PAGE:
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More laptops mean greater security risk to taxpayers




More laptops mean greater security risk to taxpayers
More laptops mean greater security risk to taxpayers



http://www.nhregister.com/site/news.cfm?newsid=18777364&BRD=1281&PAG=461&dept_id=590581&rfi=6 

By Gregory B. Hladky
Capitol Bureau Chief
09/03/2007

HARTFORD - Last months theft of a state laptop computer containing 
confidential information on 106,000 Connecticut taxpayers has 
highlighted concerns about security for the state governments increasing 
numbers of laptops.

The 14 largest state agencies own between 2,500 and 3,000 laptops that 
their employees often use in the field or at home, according to figures 
supplied by the Department of Information Technology.

Officials at the comptrollers office say 19 state laptops were reported 
stolen between June 30, 2006, and July 1, 2007.

Nuala Whelton, spokeswoman for the information agency, said the number 
of state-owned laptop computers is increasing at a rapid pace in large 
part because the state is attempting to prepare for various types of 
emergencies.

"We want to have a way for our state employees to continue to do their 
jobs even if their regular place of business is shut down," Whelton 
said.

The fear is that severe weather or a terrorist attack or even a flu 
pandemic could shut down essential services if key buildings had to be 
closed. Use of laptops means employees can access information in the 
field or at home if they cant get to work.

Whelton said there has been "a real spike in the past year" in the 
number of employees who are using the special system that allows them 
remote access to the states computer network. She said use of the 
virtual private network has jumped by about 30 percent.

The system is intended to allow employees to work from home or in the 
field "over a secure network," Whelton said. Access to the network is 
limited, which means employees must use a special system rather than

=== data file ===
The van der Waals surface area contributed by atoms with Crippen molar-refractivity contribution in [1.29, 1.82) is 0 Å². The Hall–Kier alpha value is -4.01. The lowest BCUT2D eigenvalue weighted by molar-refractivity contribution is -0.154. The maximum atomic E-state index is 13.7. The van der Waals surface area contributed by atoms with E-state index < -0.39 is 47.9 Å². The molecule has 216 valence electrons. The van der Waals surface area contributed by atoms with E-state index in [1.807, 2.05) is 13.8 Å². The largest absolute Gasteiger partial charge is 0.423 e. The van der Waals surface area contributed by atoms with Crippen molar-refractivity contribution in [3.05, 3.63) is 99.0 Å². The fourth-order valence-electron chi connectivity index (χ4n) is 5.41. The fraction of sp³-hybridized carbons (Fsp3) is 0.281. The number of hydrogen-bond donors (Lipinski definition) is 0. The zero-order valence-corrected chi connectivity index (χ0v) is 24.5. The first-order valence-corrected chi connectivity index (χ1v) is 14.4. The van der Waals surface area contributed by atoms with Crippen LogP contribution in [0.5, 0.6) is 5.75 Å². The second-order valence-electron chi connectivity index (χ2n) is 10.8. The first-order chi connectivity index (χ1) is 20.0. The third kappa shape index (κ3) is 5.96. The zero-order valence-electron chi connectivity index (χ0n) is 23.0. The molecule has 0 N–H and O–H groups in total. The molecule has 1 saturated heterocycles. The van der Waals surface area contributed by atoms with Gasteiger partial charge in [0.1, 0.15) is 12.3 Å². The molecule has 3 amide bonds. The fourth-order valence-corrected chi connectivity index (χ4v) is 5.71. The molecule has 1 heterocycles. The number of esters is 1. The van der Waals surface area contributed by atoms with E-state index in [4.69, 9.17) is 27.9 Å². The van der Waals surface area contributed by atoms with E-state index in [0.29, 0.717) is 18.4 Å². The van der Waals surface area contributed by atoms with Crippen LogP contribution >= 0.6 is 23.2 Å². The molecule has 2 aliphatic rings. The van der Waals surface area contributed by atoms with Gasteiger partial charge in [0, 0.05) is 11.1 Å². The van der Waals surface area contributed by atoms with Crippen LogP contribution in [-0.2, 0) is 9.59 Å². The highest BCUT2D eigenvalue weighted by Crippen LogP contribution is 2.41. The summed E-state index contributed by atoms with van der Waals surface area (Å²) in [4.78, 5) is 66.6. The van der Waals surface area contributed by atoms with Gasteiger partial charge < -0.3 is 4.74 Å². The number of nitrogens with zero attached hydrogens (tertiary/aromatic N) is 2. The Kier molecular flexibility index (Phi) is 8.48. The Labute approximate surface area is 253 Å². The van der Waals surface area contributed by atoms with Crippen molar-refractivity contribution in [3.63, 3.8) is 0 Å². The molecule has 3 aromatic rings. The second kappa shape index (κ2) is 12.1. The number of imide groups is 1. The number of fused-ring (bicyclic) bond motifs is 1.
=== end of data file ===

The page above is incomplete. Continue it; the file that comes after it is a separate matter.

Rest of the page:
simply connecting from a commercial Internet service.

But the increased use of laptops by employees also carries a risk, as 
was illustrated by the recent theft of a Department of Revenue Services 
laptop.

The portable computer was stolen Aug. 17 from the personal car of an 
employee of the tax agency. The workers vehicle happened to be in 
Suffolk County, N.Y., at the time of the theft.

Although state officials say the theft was reported "within hours," it 
took the agencys computer forensic experts 11 days to reconstruct what 
information was on the laptop, and the result was a blockbuster.

The DRS laptop contained the names and Social Security numbers of about 
10 percent of all Connecticut taxpayers.

The stolen laptops information was protected by a security password and 
state officials said last week there had been no indication that any of 
the information had been used for illegal purposes.

But DRS spokeswoman Sarah Kaufman said experts fear an individual with 
the right computer skills who knew what he was looking for could find a 
way to access the confidential taxpayer information.

The state has created a new search engine (available at www.ct.gov/DRS) 
to allow taxpayers to find out if their information was on the stolen 
laptop.

In addition, the state will spend about $1 million to provide free 
identity-theft coverage for a year for taxpayers whose information was 
stolen and who register for the service.

DRS officials are conducting an internal investigation to find out why 
so much taxpayer information was contained on one portable computer and 
why the employee had the computer in a personal car on Long Island. The 
name of the worker involved isnt being released because of the 
investigation.

Kaufman said DRS has issued 177 laptops to its employees, primarily to 
tax auditors so they can work more easily and quickly on field audits. 
Only information necessary to an employees current tasks are supposed to 
be on a DRS laptop, according to Kaufman.

Rell has ordered a series of new controls on the use of laptops in the 
wake of the stolen computer incident. Those will include tougher 
restrictions on what kind of sensitive information can be loaded on 
state laptops, stricter reporting requirements for computers that are 
lost or stolen, and new encryption programs for all agencies.

Whelton said an interagency group was already working on new encryption 
standards for computers before the DRS laptop was stolen.

Copyright New Haven Register 2007


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